Home Power Article

Things that Work! Home Power tests the Solar Pathfinder
Tests Conducted by Richard Perez, Bob-O Schultze and John Pryor
Home Power #16, April/May 1990, pp 44-45.

Placement of a PV array is critical. Determining exactly how much solar energy a specific location receives throughout the year is not easy. Hills, trees, buildings and other obstructions may shade the PV array and reduce its output. And to further complicate things, the Sun's angle keeps changing with the seasons. The array needs to be located at the one place on a site that receives the most sunshine. The Solar Pathfinder is THE tool for this job. It takes all the guesswork out of predicting exactly how much sunshine the array will receive, at a specific site, throughout the year. The Solar Pathfinder is easy to use and accurate enough to measure changes in array position down to a few feet.

How the Solar Pathfinder Works

The Solar Pathfinder uses a highly polished, transparent, convex plastic dome. Reflected in this dome, the user sees a panoramic view of the area around him. All the hills, trees, buildings or other obstacles to sunshine are plainly visible as reflections on the polished surface of the Solar Pathfinder's dome. Since the dome is transparent, the user can also look through the dome to a sun chart within the Solar Pathfinder. This chart shows the Sun's path through the sky for all months of the year. The chart is also calibrated by the hours of the day. The dome has slots in its sides and the user traces the outline of the horizon's reflection of the dome onto the sunchart. The traced line shows exactly at what hours of the day, and months of the year an obstacle will shade the PV array. For example, a sunchart for the array we use told us exactly when the array would be shaded by the hills and trees around us. From this information, we can accurately predict the array's performance at any time of the year...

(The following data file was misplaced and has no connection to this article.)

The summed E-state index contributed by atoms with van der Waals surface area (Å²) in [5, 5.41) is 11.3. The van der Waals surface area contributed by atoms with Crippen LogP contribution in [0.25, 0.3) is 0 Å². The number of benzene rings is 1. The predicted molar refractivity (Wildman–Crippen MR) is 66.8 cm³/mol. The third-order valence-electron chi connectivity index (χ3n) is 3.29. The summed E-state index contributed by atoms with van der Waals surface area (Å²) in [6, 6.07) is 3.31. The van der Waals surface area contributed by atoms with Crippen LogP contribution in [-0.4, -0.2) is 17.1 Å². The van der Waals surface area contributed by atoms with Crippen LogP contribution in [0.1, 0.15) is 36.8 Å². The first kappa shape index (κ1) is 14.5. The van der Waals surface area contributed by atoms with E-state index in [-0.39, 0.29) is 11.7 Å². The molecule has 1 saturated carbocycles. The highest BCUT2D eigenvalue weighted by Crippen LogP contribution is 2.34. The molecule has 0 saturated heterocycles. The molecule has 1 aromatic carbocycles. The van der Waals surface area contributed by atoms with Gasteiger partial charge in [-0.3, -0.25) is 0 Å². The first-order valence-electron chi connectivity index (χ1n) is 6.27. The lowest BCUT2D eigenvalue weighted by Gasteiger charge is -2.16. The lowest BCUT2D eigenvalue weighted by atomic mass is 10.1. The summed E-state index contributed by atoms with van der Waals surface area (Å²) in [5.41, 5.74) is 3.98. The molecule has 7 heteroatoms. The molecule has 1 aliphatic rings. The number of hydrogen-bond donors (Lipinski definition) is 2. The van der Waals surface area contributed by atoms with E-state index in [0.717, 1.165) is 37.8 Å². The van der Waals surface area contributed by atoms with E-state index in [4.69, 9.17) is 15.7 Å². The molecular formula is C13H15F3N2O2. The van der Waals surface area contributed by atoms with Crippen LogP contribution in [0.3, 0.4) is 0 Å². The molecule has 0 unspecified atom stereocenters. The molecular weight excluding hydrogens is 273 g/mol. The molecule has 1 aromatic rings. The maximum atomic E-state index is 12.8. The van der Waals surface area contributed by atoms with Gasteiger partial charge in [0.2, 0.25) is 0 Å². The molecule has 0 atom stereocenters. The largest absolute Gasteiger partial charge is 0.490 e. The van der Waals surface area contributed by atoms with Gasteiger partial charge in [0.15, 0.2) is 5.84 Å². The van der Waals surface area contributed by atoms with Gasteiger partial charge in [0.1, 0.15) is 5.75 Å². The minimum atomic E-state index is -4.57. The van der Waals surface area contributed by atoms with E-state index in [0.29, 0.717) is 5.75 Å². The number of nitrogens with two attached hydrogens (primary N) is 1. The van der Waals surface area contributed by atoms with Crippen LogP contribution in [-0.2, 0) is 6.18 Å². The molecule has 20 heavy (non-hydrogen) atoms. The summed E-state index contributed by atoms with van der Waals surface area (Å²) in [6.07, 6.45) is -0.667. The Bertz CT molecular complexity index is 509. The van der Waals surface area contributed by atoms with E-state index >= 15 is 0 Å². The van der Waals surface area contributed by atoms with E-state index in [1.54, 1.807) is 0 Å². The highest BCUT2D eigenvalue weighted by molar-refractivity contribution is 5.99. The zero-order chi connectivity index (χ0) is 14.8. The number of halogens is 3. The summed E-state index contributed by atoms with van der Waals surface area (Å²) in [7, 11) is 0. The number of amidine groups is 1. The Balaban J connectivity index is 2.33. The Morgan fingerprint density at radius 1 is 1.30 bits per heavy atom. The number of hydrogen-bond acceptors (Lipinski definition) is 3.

Using the Solar Pathfinder

This unit is simple to use. First, unpack it from its heavy metal case (this machine is built to travel in the outback for sure). The Solar Pathfinder stands on an adjustable, telescoping tripod. The unit contains a magnetic compass to find magnetic North. The base of the Pathfinder rotates and locks to adjust for magnetic declination — thus corecting for the local difference between true North and magnetic North. The Pathfinder also has a built-in bubble level so the entire unit can be oriented level and facing true South. The user selects the sunchart for his latitude and inserts it into the base of the Pathfinder. The dome goes on top. All that remains is to trace the reflection of the skyline onto the sunchart. The thorough, 27-page manual provided with the Solar Pathfinder shows how to convert the sunchart into specific information about the array's performance... The Solar Pathfinder is very specific and leaves no doubt about the solar insolation situation. The unit comes with suncharts for your latitude.

We found that we wanted to run suncharts in many different locations around our site and compare the amount of sunlight received at each. By doing this, we were easily able to select the best place to put the ground-mounted array. And I mean down to the last foot! No guesswork, no "Well, it looks to me...", just the straight and accurate facts.

Just one observation provides complete info on a site, and the info is adjusted for shading objects and seasonal changes. The Solar Pathfinder can be used anytime of the day, anytime of the year and in either cloudy or clear weather. In fact, we found it easier to see the reflections in the dome when it was overcast, at dawn, or at sunset.

The Info that the Solar Pathfinder Provides

Here is a list of just some of the information that the Solar Pathfinder gives its user. Actual sunrise and sunset times, for each month, at a specific location. Times of the day when objects will shade the site, for each month of the year. Percent of solar radiation available for the average day each month. Percent of solar radiation lost to obstacles due to shadows for each hour and month. Output info is available from the Solar Pathfinder in a variety of units, everything from percents to BTUs per square foot per day.


The fellow, Mr. Bernard Haines, who invented the Solar Pathfinder deserves some kind of award for forward thinking and design. Not only does his device work great, but it's easy to use, accurate, ruggedly built, and just plain ingenious. Cost for the Solar Pathfinder is $255.00 + shipping in the continental USA, and this includes the metal case, tripod, instruction manual and suncharts. Considering that our array cost almost $3,000, the Solar Pathfinder is inexpensive because it allowed us to put the array in the just right place to get its maximum yearlyoutput. Every solar energy user should take the Solar Pathfinder on every job he does. We do. In fact, the Oregon Dept. of Energy requires a sunchart before paying off on the renewable energy tax credits for new PV systems. Even the taxman is hip to the Solar Pathfinder and respects its information. Nuff said...